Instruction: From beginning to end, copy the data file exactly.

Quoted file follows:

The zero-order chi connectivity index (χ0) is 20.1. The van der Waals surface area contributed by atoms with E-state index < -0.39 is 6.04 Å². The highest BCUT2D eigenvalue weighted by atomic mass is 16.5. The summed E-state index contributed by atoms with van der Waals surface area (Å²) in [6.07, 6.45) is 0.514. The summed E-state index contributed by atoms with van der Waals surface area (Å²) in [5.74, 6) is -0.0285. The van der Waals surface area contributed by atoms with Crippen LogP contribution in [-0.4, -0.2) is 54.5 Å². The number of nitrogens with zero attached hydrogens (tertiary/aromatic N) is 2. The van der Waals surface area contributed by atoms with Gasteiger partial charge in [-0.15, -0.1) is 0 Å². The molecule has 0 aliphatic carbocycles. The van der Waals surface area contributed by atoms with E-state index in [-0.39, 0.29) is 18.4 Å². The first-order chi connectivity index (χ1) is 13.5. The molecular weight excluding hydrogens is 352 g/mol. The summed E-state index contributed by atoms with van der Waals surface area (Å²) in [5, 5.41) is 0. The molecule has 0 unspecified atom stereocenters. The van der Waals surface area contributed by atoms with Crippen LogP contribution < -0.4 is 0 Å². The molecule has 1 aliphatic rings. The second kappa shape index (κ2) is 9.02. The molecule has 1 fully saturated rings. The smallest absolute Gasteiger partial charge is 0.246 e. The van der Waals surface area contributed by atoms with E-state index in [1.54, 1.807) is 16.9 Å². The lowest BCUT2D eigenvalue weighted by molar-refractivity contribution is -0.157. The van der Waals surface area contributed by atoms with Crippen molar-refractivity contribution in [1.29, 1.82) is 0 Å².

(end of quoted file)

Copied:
The zero-order chi connectivity index (χ0) is 20.1. The van der Waals surface area contributed by atoms with E-state index < -0.39 is 6.04 Å². The highest BCUT2D eigenvalue weighted by atomic mass is 16.5. The summed E-state index contributed by atoms with van der Waals surface area (Å²) in [6.07, 6.45) is 0.514. The summed E-state index contributed by atoms with van der Waals surface area (Å²) in [5.74, 6) is -0.0285. The van der Waals surface area contributed by atoms with Crippen LogP contribution in [-0.4, -0.2) is 54.5 Å². The number of nitrogens with zero attached hydrogens (tertiary/aromatic N) is 2. The van der Waals surface area contributed by atoms with Gasteiger partial charge in [-0.15, -0.1) is 0 Å². The molecule has 0 aliphatic carbocycles. The van der Waals surface area contributed by atoms with E-state index in [-0.39, 0.29) is 18.4 Å². The first-order chi connectivity index (χ1) is 13.5. The molecular weight excluding hydrogens is 352 g/mol. The summed E-state index contributed by atoms with van der Waals surface area (Å²) in [5, 5.41) is 0. The molecule has 0 unspecified atom stereocenters. The van der Waals surface area contributed by atoms with Crippen LogP contribution < -0.4 is 0 Å². The molecule has 1 aliphatic rings. The second kappa shape index (κ2) is 9.02. The molecule has 1 fully saturated rings. The smallest absolute Gasteiger partial charge is 0.246 e. The van der Waals surface area contributed by atoms with E-state index in [1.54, 1.807) is 16.9 Å². The lowest BCUT2D eigenvalue weighted by molar-refractivity contribution is -0.157. The van der Waals surface area contributed by atoms with Crippen molar-refractivity contribution in [1.29, 1.82) is 0 Å².